Average hourly earnings for all employees on private nonfarm payrolls increased by 15 cents to $30.33 in May, following an increase of 21 cents in April. Average hourly earnings of private-sector production and nonsupervisory employees rose by 14 cents to $25.60 in May, following an increase of 19 cents in April. The data for the last 2 months suggest that the rising demand for labor associated with the recovery from the pandemic may have put upward pressure on wages. However, because average hourly earnings vary widely across industries, the large employment fluctuations since February 2020 complicate the analysis of recent trends in average hourly earnings. (See tables B-3 and B-8.) In May, the average workweek for all employees on private nonfarm payrolls was 34.9 hours for the third month in a row. In manufacturing, the average workweek rose by 0.1 hour to 40.5 hours, and overtime increased by 0.1 hour to 3.3 hours. The average workweek for production and nonsupervisory employees on private nonfarm payrolls declined by 0.1 hour to 34.3 hours.

The number of persons employed part time for economic reasons was essentially unchanged at 5.3 million in May but is 873,000 higher than in February 2020. These individuals, who would have preferred full-time employment, were working part time because their hours had been reduced or they were unable to find full-time jobs. (See table A-8.) In May, the number of persons not in the labor force who currently want a job was essentially unchanged over the month at 6.6 million but is up by 1.6 million since February 2020. These individuals were not counted as unemployed because they were not actively looking for work during the last 4 weeks or were unavailable to take a job. (See table A-1.)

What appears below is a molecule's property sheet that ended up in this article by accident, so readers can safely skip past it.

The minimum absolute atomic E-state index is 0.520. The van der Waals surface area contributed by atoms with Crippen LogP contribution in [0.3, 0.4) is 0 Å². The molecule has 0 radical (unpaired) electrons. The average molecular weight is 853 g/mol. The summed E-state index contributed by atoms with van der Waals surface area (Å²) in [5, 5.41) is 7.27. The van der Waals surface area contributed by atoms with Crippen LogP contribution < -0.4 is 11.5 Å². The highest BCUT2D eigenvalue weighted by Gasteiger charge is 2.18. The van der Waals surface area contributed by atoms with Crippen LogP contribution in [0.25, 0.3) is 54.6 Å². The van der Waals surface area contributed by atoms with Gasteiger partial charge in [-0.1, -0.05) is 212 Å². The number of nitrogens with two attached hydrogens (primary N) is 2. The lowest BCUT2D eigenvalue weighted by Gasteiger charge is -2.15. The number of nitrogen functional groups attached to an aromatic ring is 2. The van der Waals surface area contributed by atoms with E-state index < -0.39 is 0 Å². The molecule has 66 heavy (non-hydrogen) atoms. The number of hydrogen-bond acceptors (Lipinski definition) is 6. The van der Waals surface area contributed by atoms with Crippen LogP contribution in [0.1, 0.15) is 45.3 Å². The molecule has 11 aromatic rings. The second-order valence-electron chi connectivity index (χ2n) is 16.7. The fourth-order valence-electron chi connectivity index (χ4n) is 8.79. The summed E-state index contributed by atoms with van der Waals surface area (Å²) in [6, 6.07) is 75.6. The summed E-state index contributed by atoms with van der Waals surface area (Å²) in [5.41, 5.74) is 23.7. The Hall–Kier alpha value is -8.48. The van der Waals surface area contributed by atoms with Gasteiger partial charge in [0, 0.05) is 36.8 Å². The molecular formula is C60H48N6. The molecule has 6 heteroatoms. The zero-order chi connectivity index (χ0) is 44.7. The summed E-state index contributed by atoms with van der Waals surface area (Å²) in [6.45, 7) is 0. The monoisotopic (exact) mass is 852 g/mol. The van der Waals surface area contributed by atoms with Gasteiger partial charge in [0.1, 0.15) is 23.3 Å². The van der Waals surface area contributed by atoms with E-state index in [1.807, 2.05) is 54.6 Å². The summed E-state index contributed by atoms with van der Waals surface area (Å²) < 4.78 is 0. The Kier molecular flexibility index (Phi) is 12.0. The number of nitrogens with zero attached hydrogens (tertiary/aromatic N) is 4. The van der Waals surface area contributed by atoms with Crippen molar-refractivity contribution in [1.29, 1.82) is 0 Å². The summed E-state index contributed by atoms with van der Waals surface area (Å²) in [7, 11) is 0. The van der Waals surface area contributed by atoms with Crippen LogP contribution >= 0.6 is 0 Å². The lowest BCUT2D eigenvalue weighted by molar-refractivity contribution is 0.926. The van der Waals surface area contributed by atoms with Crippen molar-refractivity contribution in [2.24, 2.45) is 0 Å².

5/7/21 - April Employment Situation Report was a disappointment across the board led by Non-farm payrolls coming out way below expectations; 226K v 950K expected, and way below the May print of nearly 500K.  Jobs openings keep rising.  However, generous unemployment benefits, bolstered by federal and state emergency weekly payment increases over $300 per week on top of the ordinary benefits seem to be keeping many potential employees at home rather than apply for work and reengage with the economy.   

U3 unemployment rate: 6.1%
U6 unemployment rate: 10.4%
Average Hourly Earnings: up .7%
Average work week: 35 hours
Labor force participation rate: 61.7%
Employment population ratio: 57.9%


5/12/21 - April Consumer Price Index (CPI) spikes higher.  The headline inflation number for the month was up .8 percent, up 4.2 percent year-over-year, with the core (ex food & energy) up .9 percent for the month, up 3 percent year-over-year.  The year-over-year comparisons are going to be a bit jolting for a couple more months given the huge drop in economic activity in April-May last year keeping inflation capped at that time.  Nonetheless, these are worrying inflation data.  The Fed is betting this price pressure is transitory related only to the reopening.  Expectations of future inflation must be contained in order for the Fed to right.  Lumber, used cars, shipping rates, gasoline prices all lead the way to much higher inflation.  We haven't seen this much concern about prices since the early 1980's. Then the Fed and policy makers had the courage to induce a recession to wring out inflation, it isn't clear today policy makers have the same courage.  This could get messy.